While Parkinson’s disease affects men twice more often than women—Michael J. Foxx has been one of the most famous to be afflicted by it—data shows that women experience a faster progression of the disease and a higher mortality rate.
With symptoms like tremors, rigid muscles, slowed movements, and speech changes, a Parkinson’s diagnosis can wreak havoc on the body. These four women, who have been living with Parkinson’s for up to two decades, open up about what they wish they knew when they were first diagnosed, including how important it is to have a rock solid support network.
“You can live a great life with Parkinson’s, but you have to accept help along the way.”
After Kelly Weinschreider, 47, of Chicago, Illinois, was diagnosed with Parkinson’s disease at just 29 years old, she was prescribed several medications that lessened her symptoms. Since she felt fine, it made it easier for her to ignore what was going on, especially since she didn’t tell many people about it. “I didn’t want people to feel sorry for me, or for my diagnosis to change my relationships, personally or professionally, ” she said.
That denial—plus side effects from the medicine and the disease’s progression—forced her to leave her job as a quality manager 10 years later. “I should have been seeing a behavioral health specialist to understand how Parkinson’s affected me and how to accept it,” she says. “Instead, I took my medications sporadically. I mismanaged time and commitments, and I had trouble performing my job and, ultimately, spun out. I wish I would have been more forthcoming with family and friends as to how the disease was affecting me.”
After living with the condition for 18 years, Weinschreider came to terms with her diagnosis. She also realized it truly takes a village to live life with Parkinson’s to its fullest and started to communicate with friends and family when she needed help. “You need the support of family and friends, the care of multiple specialists, and the foresight to plan for the future. You can live a great life with Parkinson’s, but you have to accept help along the way,” Weinschreider says.
“I wish I hadn’t dismissed early symptoms.”
Denise Coley, 68, of Morgan Hill, California was diagnosed with Parkinson’s two years ago, after months of having trouble balancing and experiencing insomnia and mood changes—all things she thought were unrelated to each other, not signs of a slow degenerative disease. “It wasn’t until the motor symptoms appeared, like the tremors, that I realized what was going on was a bigger issue than I originally thought,” Coley says.
In hindsight, Coley wishes she had responded differently, and run to the doctor first thing. “If I had realized sooner,” she says, “I would have spent more quality time with family. I would have looked into what changes in my life and home were needed earlier in order to manage a long-term degenerative disease, both from a legal perspective and in terms of my future care.” If you think there is even the smallest chance you might be dealing with Parkinson’s, see a doctor as soon as you can—don’t wait, she adds.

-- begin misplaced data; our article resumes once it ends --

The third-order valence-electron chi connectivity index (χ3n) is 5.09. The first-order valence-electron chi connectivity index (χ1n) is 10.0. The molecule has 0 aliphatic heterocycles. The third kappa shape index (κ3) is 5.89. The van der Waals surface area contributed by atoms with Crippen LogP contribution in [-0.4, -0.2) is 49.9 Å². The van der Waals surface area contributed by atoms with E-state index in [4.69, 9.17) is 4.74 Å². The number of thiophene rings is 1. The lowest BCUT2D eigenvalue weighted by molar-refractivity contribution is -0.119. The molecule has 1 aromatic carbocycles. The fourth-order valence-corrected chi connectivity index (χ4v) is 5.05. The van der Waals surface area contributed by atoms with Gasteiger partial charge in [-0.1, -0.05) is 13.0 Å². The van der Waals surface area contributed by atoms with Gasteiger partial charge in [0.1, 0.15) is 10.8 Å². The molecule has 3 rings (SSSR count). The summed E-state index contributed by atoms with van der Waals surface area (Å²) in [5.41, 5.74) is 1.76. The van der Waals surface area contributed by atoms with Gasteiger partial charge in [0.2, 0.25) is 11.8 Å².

“I wish I knew how vital stress management is to slowing the progression of Parkinson’s.”
Lisa Cone, 57, of Wheat Ridge, Colorado, first experienced Parkinson’s symptoms 12 years ago. Her neurologist later explained that the tremors, insomnia, and intense pain that came with her diagnosis issues could be linked to stress; in fact, research shows that stressful life events may increase the risk of the disease and result in more severe symptoms.
While Cone doesn’t believe stress was the root cause of her Parkinson’s, she’s a firm believer that stress management and listening to your body is vital to one’s wellbeing. “I also wish I’d known I’d have to make difficult life-changing decisions like leaving a high pressure job and a bad marriage in order to reduce my stress—but these changes are worth it,” Cone says.
“I wish I knew that depression can very much be a part of Parkinson’s.”
Lou Eisenbrandt, 73, of Overland Park, Kansas was 55 when she was diagnosed with Parkinson’s after dealing with symptoms like a tremor, stiff muscles, and difficulty walking. She was diagnosed with depression shortly after that. “My depression set in a few days after my Parkison’s diagnosis. I was caught off guard—I would cry without knowing why, I had trouble concentrating, and I was dealing with fatigue and anxiety, all of which I’d never experienced before,” Eisenbrandt says.
Her neurologist prescribed an antidepressant, and she also learned holistic ways to minimize her depressive episodes. In addition to doing a bit of exercise each day to keep up her spirits, Eisenbrandt keeps busy with projects that she enjoys, like gardening and cooking. “I also journal and write regularly, sometimes just a line or two about a positive happening during the day,” she says. “Meditation as well as spending time with friends and grandchildren are beneficial for warding off depression, too.”
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